You released your self-titled LP last year. How was the process of transitioning to getting into the studio together and working on songs, as opposed to the usual process of playing live gigs where you’d have more freedom, at least from a creative and performance standpoint?
When we finally got into the studio in April 2011, we had been playing most of the songs live for some time and were ready to get into the studio. We were anxious to show the world what we have been working on, and finally give people something to bump in their car, boat, iPhone, wherever! So we played a few shows, saved up the cash, and went to Contrast Studios in Boca Raton, FL with engineer Richard Salino and busted out the 10 tracks. We recorded them live all together in one room. We wanted to capture the vibe, the feeling of three musicians on the same wavelength jamming their hearts out. We feel that music, when done right, connects humans better than any artistic medium, and we were definitely striving to capture that feeling on the record. At the same time, we couldn’t stop ourselves from writing new material, like the song “In Control” which was played in the studio for the 1st time, and the version that made it on our debut album was our 3rd take ever, proving that the 3rd time actually is the charm. Because of that, it sounds really fresh. We are really proud of the songs and how the album sounds thanks to our good friend and mix master deluxe Eric “Dirty” Kaufman at Fish Tank Studios in St. Augustine, FL.
So now that you’ve gotten your first album under your belt, what are your plans for the immediate future and beyond? What can we hope to hear on upcoming releases?
We are ecstatic about getting back into the studio in the next few months to record our sophomore album, tentatively titled Tidal Wave. We have all new material that we’ve been jamming and fleshing out at all of our live shows, including our most recent opening slots for Badfish (Sublime Tribute) at Revolution in March, and Through The Roots at Culture Room in May. We are extremely excited about this project, and we known it will be our proudest accomplishment yet – we are absolutely in love with the music. It shows how we have progressed as both individual musicians and as a band, especially since our new keyboard player Claudio will be featured on the recording, and we have plans to have some saxophone and guest vocals on there too. Also, for those that may not know, we have an EP out there featuring acoustic versions of many of the songs on our debut album, which is available on our website, and we hope it will hold our fans over until the new album is ready.
What is your favorite venues to play down here in South Florida, and why?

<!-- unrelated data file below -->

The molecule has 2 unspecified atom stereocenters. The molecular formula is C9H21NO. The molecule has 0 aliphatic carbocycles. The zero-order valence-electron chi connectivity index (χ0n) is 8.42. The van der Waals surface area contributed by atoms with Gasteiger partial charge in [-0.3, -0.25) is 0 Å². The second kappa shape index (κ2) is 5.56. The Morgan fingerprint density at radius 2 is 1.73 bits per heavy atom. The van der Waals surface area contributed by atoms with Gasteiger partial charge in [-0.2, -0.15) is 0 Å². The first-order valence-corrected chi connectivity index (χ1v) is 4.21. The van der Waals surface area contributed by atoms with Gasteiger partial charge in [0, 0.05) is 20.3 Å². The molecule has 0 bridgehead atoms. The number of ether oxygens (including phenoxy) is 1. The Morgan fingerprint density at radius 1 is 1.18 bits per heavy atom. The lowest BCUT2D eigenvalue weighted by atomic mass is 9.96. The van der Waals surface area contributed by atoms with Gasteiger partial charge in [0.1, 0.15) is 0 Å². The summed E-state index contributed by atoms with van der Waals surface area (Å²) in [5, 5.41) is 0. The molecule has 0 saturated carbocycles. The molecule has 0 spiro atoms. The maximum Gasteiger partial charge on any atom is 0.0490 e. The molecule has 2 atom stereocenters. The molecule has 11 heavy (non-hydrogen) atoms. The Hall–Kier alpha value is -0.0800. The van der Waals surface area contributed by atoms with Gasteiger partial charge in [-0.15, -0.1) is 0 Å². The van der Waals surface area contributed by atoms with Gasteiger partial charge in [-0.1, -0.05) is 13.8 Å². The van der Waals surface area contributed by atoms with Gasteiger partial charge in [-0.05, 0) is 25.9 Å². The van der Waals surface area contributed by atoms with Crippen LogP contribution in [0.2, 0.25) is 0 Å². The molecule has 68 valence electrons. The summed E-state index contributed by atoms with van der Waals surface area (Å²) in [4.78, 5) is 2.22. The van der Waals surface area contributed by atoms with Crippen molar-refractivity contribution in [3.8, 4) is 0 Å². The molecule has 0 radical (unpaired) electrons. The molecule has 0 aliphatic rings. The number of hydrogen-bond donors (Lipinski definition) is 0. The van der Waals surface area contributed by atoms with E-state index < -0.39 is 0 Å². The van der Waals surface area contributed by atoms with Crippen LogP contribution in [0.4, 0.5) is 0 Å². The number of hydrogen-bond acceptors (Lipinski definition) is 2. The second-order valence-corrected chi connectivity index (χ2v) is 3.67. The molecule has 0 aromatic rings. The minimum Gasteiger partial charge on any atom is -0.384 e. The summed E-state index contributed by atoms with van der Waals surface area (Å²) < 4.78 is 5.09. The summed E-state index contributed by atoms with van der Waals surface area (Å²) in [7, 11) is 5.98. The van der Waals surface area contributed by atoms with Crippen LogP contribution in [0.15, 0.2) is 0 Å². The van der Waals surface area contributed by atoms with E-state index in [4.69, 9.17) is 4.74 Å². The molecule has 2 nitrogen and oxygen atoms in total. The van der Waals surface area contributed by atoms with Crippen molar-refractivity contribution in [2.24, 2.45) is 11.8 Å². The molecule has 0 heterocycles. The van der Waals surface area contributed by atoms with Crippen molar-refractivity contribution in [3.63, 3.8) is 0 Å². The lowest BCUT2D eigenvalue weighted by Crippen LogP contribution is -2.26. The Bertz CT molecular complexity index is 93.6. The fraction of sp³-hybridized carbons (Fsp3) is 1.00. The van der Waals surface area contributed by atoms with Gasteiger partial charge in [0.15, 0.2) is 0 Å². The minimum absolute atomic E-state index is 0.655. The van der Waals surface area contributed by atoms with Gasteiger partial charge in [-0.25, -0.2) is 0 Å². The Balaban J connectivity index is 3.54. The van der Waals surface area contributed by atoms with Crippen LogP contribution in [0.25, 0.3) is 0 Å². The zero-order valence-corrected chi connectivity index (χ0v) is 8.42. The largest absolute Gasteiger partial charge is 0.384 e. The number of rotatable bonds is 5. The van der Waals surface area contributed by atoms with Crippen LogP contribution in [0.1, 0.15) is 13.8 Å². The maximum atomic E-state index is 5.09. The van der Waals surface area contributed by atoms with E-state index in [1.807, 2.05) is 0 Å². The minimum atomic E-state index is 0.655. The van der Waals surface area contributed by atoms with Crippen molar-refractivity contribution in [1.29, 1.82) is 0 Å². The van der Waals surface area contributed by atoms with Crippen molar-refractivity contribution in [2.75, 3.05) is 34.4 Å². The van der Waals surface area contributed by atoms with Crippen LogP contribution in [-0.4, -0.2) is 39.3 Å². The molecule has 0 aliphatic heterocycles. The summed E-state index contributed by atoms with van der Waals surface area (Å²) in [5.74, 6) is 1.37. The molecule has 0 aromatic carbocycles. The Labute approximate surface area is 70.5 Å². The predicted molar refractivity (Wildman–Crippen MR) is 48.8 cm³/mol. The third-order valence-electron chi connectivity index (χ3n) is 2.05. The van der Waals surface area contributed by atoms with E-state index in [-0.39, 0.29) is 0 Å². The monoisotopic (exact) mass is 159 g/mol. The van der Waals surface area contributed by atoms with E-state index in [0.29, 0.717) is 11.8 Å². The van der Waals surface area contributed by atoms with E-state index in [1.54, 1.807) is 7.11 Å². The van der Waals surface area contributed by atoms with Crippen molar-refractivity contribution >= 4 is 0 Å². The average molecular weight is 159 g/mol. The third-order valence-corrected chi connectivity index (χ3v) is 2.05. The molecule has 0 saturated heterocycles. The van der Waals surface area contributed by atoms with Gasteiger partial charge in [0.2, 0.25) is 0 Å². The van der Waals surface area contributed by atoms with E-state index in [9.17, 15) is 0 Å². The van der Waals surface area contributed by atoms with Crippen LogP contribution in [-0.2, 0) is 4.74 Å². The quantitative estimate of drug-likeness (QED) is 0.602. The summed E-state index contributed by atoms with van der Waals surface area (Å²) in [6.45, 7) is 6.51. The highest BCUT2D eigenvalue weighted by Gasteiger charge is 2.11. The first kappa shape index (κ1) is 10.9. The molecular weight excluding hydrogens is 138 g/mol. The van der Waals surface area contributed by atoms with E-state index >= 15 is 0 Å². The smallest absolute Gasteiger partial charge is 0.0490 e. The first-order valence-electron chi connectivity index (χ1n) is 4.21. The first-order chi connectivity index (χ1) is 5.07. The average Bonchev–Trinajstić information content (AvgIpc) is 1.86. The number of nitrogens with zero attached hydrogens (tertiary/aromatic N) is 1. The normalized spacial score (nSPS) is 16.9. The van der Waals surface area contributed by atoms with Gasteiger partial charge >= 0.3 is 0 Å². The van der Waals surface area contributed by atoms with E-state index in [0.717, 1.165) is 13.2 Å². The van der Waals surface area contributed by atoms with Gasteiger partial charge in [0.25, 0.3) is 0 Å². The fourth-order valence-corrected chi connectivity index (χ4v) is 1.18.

For bigger shows, we absolutely love The Culture Room in Fort Lauderdale. We’ve all grown up going to shows there, and to have actually been featured on that stage, in the same exact spot where so many of our heroes have played their instruments, was a huge honor. We’ve played there 3 times now, opening for Zach Deputy, The Movement, and Through The Roots. The sound is exquisite, the light show is psychedelic, and they are as professional as can be. At our first show there, we even had Mr. Zach Deputy himself come on stage with us and sing “I Shot the Sheriff, but I did not shoot Zach Deputy!” It was an amazing experience that we won’t soon forget. The most recent time we played there, while hanging backstage before the show we had an acoustic jam with Biggz General who is the grandson of Bob Marley! Those types of experiences fire us up and just make us want to keep playing, keep writing, keep on keepin on.
For smaller, more intimate shows, our favorite place to play is definitely Kahuna’s in Deerfield Beach. The vibe there matches our music perfectly, it’s just steps from the water, has a great staff, and every single time we play there it is a party! The crowd is always amazing, and the place is always packed wall to wall with people singing our lyrics. Frankly, there is no better feeling than the energy exchange when the crowd is jamming out to the music and vibes you are putting out there. It’s an indescribable feeling. We are usually there once a month on a Friday night, so definitely check our website for upcoming dates, as we are always adding.
Finish this sentence. Support local music because…
It is your destiny! But seriously, do it because there are countless musicians out there making great original music that deserves to be heard. We want to take this opportunity to thank each and every person that has given us their most valuable asset, their time. We recently read a blog the compared making music to having a bakery. “Enjoy baking, sell your bread. If people like it, sell more. Keep the bakery going because you’re making good food and people are happy.” It’s the same with music… We play music because we love to play, and we believe, if you love what you do, you are successful, all else is icing on the cake.